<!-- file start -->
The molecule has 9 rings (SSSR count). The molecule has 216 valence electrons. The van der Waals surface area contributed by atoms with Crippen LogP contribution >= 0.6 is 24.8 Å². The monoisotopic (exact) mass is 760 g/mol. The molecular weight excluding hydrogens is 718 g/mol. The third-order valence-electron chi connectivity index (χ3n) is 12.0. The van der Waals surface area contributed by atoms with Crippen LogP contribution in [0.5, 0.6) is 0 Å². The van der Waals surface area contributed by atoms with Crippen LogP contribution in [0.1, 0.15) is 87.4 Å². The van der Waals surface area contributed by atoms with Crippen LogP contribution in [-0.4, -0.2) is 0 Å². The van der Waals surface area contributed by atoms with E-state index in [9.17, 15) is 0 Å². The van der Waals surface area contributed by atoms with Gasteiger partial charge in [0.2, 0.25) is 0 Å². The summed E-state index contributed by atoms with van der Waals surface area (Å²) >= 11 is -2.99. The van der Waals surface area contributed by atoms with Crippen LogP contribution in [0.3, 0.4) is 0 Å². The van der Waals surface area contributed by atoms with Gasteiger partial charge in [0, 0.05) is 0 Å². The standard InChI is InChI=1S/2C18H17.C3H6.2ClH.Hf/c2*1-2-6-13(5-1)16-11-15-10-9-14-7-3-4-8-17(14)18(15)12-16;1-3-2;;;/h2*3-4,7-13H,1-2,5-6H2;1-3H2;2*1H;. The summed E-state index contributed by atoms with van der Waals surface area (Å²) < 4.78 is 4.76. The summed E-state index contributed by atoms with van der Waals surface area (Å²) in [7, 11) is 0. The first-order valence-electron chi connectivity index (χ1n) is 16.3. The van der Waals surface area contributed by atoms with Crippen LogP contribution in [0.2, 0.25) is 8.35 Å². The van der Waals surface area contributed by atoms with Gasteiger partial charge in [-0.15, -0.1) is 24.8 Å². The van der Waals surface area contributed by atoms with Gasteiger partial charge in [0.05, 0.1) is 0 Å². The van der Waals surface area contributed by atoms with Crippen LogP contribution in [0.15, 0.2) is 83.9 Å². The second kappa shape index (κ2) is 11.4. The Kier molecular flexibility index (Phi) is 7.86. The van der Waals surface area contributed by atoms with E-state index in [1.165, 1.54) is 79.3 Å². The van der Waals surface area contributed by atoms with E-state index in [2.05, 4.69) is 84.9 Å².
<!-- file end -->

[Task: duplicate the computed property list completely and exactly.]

The molecule has 9 rings (SSSR count). The molecule has 216 valence electrons. The van der Waals surface area contributed by atoms with Crippen LogP contribution >= 0.6 is 24.8 Å². The monoisotopic (exact) mass is 760 g/mol. The molecular weight excluding hydrogens is 718 g/mol. The third-order valence-electron chi connectivity index (χ3n) is 12.0. The van der Waals surface area contributed by atoms with Crippen LogP contribution in [0.5, 0.6) is 0 Å². The van der Waals surface area contributed by atoms with Crippen LogP contribution in [0.1, 0.15) is 87.4 Å². The van der Waals surface area contributed by atoms with Crippen LogP contribution in [-0.4, -0.2) is 0 Å². The van der Waals surface area contributed by atoms with E-state index in [9.17, 15) is 0 Å². The van der Waals surface area contributed by atoms with Gasteiger partial charge in [0.2, 0.25) is 0 Å². The summed E-state index contributed by atoms with van der Waals surface area (Å²) >= 11 is -2.99. The van der Waals surface area contributed by atoms with Crippen LogP contribution in [0.3, 0.4) is 0 Å². The van der Waals surface area contributed by atoms with Gasteiger partial charge in [0, 0.05) is 0 Å². The standard InChI is InChI=1S/2C18H17.C3H6.2ClH.Hf/c2*1-2-6-13(5-1)16-11-15-10-9-14-7-3-4-8-17(14)18(15)12-16;1-3-2;;;/h2*3-4,7-13H,1-2,5-6H2;1-3H2;2*1H;. The summed E-state index contributed by atoms with van der Waals surface area (Å²) < 4.78 is 4.76. The summed E-state index contributed by atoms with van der Waals surface area (Å²) in [7, 11) is 0. The first-order valence-electron chi connectivity index (χ1n) is 16.3. The van der Waals surface area contributed by atoms with Crippen LogP contribution in [0.2, 0.25) is 8.35 Å². The van der Waals surface area contributed by atoms with Gasteiger partial charge in [-0.15, -0.1) is 24.8 Å². The van der Waals surface area contributed by atoms with Gasteiger partial charge in [0.05, 0.1) is 0 Å². The van der Waals surface area contributed by atoms with Crippen LogP contribution in [0.15, 0.2) is 83.9 Å². The second kappa shape index (κ2) is 11.4. The Kier molecular flexibility index (Phi) is 7.86. The van der Waals surface area contributed by atoms with E-state index in [1.165, 1.54) is 79.3 Å². The van der Waals surface area contributed by atoms with E-state index in [2.05, 4.69) is 84.9 Å².